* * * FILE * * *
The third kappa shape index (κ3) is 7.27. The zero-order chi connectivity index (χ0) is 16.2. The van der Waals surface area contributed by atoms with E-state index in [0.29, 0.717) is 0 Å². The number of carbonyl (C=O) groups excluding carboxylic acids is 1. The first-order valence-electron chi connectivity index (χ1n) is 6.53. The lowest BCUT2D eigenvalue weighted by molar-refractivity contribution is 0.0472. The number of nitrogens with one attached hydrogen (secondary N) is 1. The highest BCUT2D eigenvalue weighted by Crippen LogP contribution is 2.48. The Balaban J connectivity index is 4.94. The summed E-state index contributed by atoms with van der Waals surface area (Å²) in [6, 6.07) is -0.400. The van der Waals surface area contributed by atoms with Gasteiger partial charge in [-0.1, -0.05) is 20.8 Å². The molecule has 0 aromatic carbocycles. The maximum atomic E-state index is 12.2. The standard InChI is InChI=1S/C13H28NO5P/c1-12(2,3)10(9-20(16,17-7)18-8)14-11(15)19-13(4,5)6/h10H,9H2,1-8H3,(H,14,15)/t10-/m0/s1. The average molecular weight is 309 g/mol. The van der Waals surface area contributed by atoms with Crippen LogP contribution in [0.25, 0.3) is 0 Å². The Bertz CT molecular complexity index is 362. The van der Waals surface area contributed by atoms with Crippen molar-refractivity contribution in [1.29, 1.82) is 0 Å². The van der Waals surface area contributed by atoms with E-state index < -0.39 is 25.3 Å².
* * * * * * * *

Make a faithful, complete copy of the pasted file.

The third kappa shape index (κ3) is 7.27. The zero-order chi connectivity index (χ0) is 16.2. The van der Waals surface area contributed by atoms with E-state index in [0.29, 0.717) is 0 Å². The number of carbonyl (C=O) groups excluding carboxylic acids is 1. The first-order valence-electron chi connectivity index (χ1n) is 6.53. The lowest BCUT2D eigenvalue weighted by molar-refractivity contribution is 0.0472. The number of nitrogens with one attached hydrogen (secondary N) is 1. The highest BCUT2D eigenvalue weighted by Crippen LogP contribution is 2.48. The Balaban J connectivity index is 4.94. The summed E-state index contributed by atoms with van der Waals surface area (Å²) in [6, 6.07) is -0.400. The van der Waals surface area contributed by atoms with Gasteiger partial charge in [-0.1, -0.05) is 20.8 Å². The molecule has 0 aromatic carbocycles. The maximum atomic E-state index is 12.2. The standard InChI is InChI=1S/C13H28NO5P/c1-12(2,3)10(9-20(16,17-7)18-8)14-11(15)19-13(4,5)6/h10H,9H2,1-8H3,(H,14,15)/t10-/m0/s1. The average molecular weight is 309 g/mol. The van der Waals surface area contributed by atoms with Crippen LogP contribution in [0.25, 0.3) is 0 Å². The Bertz CT molecular complexity index is 362. The van der Waals surface area contributed by atoms with Crippen molar-refractivity contribution in [1.29, 1.82) is 0 Å². The van der Waals surface area contributed by atoms with E-state index < -0.39 is 25.3 Å².